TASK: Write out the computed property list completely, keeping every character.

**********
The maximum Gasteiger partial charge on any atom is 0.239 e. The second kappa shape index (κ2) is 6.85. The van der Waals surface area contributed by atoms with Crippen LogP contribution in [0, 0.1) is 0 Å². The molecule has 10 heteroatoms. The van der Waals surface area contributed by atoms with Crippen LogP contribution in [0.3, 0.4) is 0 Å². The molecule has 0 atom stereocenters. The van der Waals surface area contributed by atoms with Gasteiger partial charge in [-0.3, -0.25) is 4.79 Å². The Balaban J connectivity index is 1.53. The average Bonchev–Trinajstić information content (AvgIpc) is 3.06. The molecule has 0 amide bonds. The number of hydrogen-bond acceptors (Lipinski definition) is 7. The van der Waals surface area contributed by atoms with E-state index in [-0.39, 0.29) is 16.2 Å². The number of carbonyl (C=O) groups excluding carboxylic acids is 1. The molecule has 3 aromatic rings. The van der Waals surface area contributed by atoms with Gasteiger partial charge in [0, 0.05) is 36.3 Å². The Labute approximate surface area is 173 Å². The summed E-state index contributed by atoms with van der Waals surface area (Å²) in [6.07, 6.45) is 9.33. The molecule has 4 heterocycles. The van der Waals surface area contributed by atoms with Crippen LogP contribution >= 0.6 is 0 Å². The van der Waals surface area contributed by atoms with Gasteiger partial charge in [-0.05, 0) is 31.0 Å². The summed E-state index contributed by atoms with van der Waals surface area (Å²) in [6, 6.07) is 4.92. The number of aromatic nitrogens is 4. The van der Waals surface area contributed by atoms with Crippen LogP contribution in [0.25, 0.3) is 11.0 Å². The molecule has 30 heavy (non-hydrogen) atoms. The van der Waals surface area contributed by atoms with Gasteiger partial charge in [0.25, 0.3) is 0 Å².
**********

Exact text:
The maximum Gasteiger partial charge on any atom is 0.239 e. The second kappa shape index (κ2) is 6.85. The van der Waals surface area contributed by atoms with Crippen LogP contribution in [0, 0.1) is 0 Å². The molecule has 10 heteroatoms. The van der Waals surface area contributed by atoms with Crippen LogP contribution in [0.3, 0.4) is 0 Å². The molecule has 0 atom stereocenters. The van der Waals surface area contributed by atoms with Gasteiger partial charge in [-0.3, -0.25) is 4.79 Å². The Balaban J connectivity index is 1.53. The average Bonchev–Trinajstić information content (AvgIpc) is 3.06. The molecule has 0 amide bonds. The number of hydrogen-bond acceptors (Lipinski definition) is 7. The van der Waals surface area contributed by atoms with E-state index in [-0.39, 0.29) is 16.2 Å². The number of carbonyl (C=O) groups excluding carboxylic acids is 1. The molecule has 3 aromatic rings. The van der Waals surface area contributed by atoms with Gasteiger partial charge in [0, 0.05) is 36.3 Å². The Labute approximate surface area is 173 Å². The summed E-state index contributed by atoms with van der Waals surface area (Å²) in [6.07, 6.45) is 9.33. The molecule has 4 heterocycles. The van der Waals surface area contributed by atoms with Crippen LogP contribution >= 0.6 is 0 Å². The van der Waals surface area contributed by atoms with Gasteiger partial charge in [-0.05, 0) is 31.0 Å². The summed E-state index contributed by atoms with van der Waals surface area (Å²) in [6, 6.07) is 4.92. The number of aromatic nitrogens is 4. The van der Waals surface area contributed by atoms with Crippen LogP contribution in [0.25, 0.3) is 11.0 Å². The molecule has 30 heavy (non-hydrogen) atoms. The van der Waals surface area contributed by atoms with Gasteiger partial charge in [0.25, 0.3) is 0 Å².